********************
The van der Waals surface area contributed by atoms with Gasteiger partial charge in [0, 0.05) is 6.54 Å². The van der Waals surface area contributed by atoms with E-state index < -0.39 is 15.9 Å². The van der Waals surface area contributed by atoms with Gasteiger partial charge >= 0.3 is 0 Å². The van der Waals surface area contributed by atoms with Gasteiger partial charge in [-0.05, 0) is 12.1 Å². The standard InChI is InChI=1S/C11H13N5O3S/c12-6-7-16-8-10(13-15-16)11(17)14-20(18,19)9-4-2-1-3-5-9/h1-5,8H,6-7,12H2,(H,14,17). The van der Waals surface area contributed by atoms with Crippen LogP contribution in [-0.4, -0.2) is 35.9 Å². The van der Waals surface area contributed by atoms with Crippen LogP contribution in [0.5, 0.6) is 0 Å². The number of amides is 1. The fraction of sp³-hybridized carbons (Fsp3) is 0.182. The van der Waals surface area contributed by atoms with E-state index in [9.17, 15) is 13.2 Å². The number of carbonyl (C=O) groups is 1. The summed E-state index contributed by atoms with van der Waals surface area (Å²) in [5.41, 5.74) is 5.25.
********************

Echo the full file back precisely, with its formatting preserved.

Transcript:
The van der Waals surface area contributed by atoms with Gasteiger partial charge in [0, 0.05) is 6.54 Å². The van der Waals surface area contributed by atoms with E-state index < -0.39 is 15.9 Å². The van der Waals surface area contributed by atoms with Gasteiger partial charge >= 0.3 is 0 Å². The van der Waals surface area contributed by atoms with Gasteiger partial charge in [-0.05, 0) is 12.1 Å². The standard InChI is InChI=1S/C11H13N5O3S/c12-6-7-16-8-10(13-15-16)11(17)14-20(18,19)9-4-2-1-3-5-9/h1-5,8H,6-7,12H2,(H,14,17). The van der Waals surface area contributed by atoms with Crippen LogP contribution in [-0.4, -0.2) is 35.9 Å². The van der Waals surface area contributed by atoms with Crippen LogP contribution in [0.5, 0.6) is 0 Å². The number of amides is 1. The fraction of sp³-hybridized carbons (Fsp3) is 0.182. The van der Waals surface area contributed by atoms with E-state index in [9.17, 15) is 13.2 Å². The number of carbonyl (C=O) groups is 1. The summed E-state index contributed by atoms with van der Waals surface area (Å²) in [5.41, 5.74) is 5.25.